This chapter investigates the extent to which graduating in a bad economy scars the careers of youth cohorts in terms of increased future unemployment and over-representation in fixed-term and involuntary part-time work. Using data from the European Union’s Labour Force Survey, we explore these dynamics of scarring from a cross-country comparative perspective, focusing on the United Kingdom, Germany, Switzerland, Spain and Finland. These countries make for interesting cases because they differ remarkably on institutional and economic dimensions. Overall, we find that bad luck in the timing of labour market entry can scar future careers, even over the long run. Manifold factors might explain the observed variation in scarring effects across different institutional settings. A sound conceptualization of the institutional framing of long-term scarring effects requires a well-established micro theory of these effects’ behavioural foundations, regarding both employers and jobseekers or workers.
Laura Alexandra Helbling, Stefan Sacchi and Christian Imdorf
Jacqueline O’Reilly, Bjørn Hvinden, Mi Ah Schoyen and Christer Hyggen
This chapter summarizes the main results presented in the volume. It discusses the range of factors influencing young people’s well-being, their risk of scarring from prolonged job insecurity, their active agency in negotiating these situations in times of austerity and, finally, their prospects for making stable transitions to adulthood. Overall, the analyses show that the potential impact of employment services and active labour market policies in moderating the adverse effects of youth unemployment vary across national contexts, labour market situations and sectors. Apart from local-level public services, social networks and family support are important factors in converting resources and latent opportunities into desired outcomes, but again cross-national variations are notable. Finally, the chapter draws together the book’s main answers to the question as to how policymakers at different territorial levels can improve policies to integrate young people into the labour market.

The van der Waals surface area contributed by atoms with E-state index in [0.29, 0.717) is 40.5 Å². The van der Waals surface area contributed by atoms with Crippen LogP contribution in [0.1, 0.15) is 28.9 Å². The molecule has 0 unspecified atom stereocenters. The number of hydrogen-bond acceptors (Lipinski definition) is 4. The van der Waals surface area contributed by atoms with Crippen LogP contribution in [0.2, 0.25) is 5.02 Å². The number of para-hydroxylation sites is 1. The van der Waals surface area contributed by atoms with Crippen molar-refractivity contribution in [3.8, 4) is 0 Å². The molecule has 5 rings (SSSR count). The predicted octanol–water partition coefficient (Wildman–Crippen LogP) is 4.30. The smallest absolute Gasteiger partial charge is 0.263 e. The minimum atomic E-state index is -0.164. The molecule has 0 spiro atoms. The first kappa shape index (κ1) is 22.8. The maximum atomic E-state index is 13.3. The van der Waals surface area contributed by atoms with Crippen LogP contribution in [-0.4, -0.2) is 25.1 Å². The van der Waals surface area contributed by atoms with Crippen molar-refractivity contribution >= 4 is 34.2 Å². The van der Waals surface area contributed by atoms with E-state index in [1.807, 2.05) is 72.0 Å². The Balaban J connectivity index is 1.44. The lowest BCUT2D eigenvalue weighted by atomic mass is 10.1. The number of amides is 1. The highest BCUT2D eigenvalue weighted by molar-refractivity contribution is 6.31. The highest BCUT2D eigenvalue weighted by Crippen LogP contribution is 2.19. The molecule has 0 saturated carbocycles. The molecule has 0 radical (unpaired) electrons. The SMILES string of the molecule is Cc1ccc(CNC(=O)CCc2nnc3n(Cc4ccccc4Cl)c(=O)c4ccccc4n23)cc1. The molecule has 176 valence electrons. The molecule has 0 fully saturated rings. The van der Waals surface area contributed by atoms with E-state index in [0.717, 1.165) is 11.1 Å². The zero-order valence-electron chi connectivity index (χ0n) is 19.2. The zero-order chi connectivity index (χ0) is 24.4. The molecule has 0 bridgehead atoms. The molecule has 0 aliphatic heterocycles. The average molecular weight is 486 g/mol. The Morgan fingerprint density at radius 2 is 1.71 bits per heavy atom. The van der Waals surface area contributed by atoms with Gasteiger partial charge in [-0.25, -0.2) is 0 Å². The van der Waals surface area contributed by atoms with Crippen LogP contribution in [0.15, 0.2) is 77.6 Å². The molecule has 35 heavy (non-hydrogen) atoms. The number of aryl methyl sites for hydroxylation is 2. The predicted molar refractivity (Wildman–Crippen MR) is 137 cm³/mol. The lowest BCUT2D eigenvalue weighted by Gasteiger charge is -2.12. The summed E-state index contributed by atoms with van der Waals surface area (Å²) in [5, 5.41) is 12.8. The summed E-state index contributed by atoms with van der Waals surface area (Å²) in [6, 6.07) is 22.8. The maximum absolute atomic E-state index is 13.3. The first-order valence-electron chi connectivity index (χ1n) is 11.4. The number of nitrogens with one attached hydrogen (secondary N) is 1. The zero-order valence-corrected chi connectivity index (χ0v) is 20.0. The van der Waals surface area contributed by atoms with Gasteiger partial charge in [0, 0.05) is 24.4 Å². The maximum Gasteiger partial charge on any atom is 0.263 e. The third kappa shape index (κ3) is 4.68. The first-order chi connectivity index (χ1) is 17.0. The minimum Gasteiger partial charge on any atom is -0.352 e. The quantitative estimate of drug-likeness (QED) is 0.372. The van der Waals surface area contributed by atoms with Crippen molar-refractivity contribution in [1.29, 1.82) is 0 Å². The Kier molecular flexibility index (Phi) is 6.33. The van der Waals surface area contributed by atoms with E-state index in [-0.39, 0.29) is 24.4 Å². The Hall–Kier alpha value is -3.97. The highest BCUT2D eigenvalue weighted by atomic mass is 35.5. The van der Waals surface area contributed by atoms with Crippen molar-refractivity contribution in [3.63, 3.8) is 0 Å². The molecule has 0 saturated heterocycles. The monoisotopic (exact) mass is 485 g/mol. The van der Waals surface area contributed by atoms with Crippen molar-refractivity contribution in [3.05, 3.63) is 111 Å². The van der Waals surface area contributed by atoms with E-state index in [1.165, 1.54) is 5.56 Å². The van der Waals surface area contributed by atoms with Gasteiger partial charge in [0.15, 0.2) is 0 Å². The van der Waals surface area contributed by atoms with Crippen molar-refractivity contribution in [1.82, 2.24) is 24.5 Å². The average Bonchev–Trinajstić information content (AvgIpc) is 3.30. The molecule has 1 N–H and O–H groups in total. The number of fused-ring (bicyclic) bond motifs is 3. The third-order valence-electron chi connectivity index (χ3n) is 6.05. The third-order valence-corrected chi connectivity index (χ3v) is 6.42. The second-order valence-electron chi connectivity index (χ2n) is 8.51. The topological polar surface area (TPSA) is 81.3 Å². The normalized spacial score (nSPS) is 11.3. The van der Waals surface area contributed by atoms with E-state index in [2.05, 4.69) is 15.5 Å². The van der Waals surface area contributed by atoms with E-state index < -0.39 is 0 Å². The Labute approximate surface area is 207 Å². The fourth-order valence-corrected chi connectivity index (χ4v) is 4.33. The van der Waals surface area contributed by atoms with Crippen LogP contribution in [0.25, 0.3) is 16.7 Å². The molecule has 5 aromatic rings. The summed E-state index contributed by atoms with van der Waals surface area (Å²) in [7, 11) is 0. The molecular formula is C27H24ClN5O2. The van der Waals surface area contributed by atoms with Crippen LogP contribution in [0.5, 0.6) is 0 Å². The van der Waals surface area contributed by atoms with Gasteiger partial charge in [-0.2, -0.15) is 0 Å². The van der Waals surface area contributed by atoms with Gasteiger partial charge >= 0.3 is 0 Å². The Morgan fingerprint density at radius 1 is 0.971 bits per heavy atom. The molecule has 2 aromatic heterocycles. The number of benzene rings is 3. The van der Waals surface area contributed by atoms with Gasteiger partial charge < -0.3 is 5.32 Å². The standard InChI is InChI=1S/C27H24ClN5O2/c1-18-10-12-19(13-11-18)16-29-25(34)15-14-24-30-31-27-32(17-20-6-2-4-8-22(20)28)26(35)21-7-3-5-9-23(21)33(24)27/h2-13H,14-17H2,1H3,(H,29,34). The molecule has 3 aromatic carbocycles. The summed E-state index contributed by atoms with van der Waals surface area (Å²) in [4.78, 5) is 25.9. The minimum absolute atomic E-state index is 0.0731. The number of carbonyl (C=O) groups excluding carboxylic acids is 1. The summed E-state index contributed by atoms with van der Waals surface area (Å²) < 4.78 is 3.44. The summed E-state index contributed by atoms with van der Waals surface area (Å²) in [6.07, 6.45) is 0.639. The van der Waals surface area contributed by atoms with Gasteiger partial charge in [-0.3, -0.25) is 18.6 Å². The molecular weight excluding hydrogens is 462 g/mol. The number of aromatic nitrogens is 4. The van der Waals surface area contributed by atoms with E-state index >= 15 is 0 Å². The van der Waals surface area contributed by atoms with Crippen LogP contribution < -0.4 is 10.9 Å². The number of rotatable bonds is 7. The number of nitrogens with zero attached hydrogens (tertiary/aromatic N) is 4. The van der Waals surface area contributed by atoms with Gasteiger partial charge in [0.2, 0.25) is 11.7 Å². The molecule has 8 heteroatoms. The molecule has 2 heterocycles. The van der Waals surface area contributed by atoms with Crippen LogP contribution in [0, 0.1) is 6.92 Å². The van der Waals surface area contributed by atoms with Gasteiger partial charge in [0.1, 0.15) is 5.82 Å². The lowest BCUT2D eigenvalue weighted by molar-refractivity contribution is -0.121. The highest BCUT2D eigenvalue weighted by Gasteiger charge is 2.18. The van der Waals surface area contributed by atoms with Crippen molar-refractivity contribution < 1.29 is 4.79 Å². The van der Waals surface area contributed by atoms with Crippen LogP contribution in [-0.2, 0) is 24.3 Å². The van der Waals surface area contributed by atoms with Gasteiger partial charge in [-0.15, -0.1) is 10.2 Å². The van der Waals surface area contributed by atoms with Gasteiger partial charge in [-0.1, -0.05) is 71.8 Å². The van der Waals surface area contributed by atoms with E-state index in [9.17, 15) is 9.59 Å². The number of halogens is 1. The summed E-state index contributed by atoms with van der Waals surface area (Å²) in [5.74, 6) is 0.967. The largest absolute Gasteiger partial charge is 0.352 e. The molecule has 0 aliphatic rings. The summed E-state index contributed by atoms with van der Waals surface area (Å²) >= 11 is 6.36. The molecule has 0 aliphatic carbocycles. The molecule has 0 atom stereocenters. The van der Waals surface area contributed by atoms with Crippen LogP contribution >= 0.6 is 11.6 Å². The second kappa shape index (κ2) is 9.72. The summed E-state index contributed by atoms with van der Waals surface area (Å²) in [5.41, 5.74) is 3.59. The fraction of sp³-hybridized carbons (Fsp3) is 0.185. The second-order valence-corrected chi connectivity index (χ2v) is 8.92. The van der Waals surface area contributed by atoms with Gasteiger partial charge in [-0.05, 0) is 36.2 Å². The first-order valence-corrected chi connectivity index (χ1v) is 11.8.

Ondřej Hora, Markéta Horáková and Tomáš Sirovátka
Surprisingly, there is limited knowledge about how policies at national level have shaped specific ‘youth policy packages’. We discuss what might be the distinctive features of ‘youth employment/school-to-work transition regimes’ when exploring the interactions between four public policy fields: education, active employment policies, employment protection legislation and unemployment income protection. Our specific contribution is an attempt to integrate the existing studies of policies for young people into coherent patterns of policy packages. Coming from the existing theories/typologies of production regimes, (un)employment regimes and school-to-work transition regimes, we characterize the general profiles and interactions of these regimes in four policy fields. We distinguish between the inclusive regime represented by Norway in this book; the employment-centred regime represented by Germany and Switzerland; the liberal regime represented by the United Kingdom; the sub-protective regime represented by Greece and Spain; and the transitional/post-socialist regime represented by Bulgaria, Czech Republic and Poland.
Sara Ayllón, Margherita Bussi, Jacqueline O’Reilly, Mi Ah Schoyen, Ida Tolgensbakk and Ann McDonnell
This chapter asks whether young people change their behaviour and attitudes towards drug use in times of economic crisis and, if so, how. We address this question looking at the links between early job insecurity and drug consumption through quantitative and qualitative data. What role might drugs have in creating and coping with unstable personal situations and ‘unconventional’ transitions into adult life? We find that increased unemployment is associated with a rise in the consumption of certain drugs, and we explore the bounded agency of young people’s subjective experiences in such situations.
This chapter seeks to answer the question as to why in some European countries the difference in subjective well-being between employed and unemployed youth is substantial, whereas in others it remains negligible. The main argument of this chapter claims that the relationship between employment and well-being is particularly strong in countries of high employment quality. This idea is verified empirically with the use of data from the European Social Survey.
Maria Karamessini, Maria Symeonaki, Glykeria Stamatopoulou and Dimitris Parsanoglou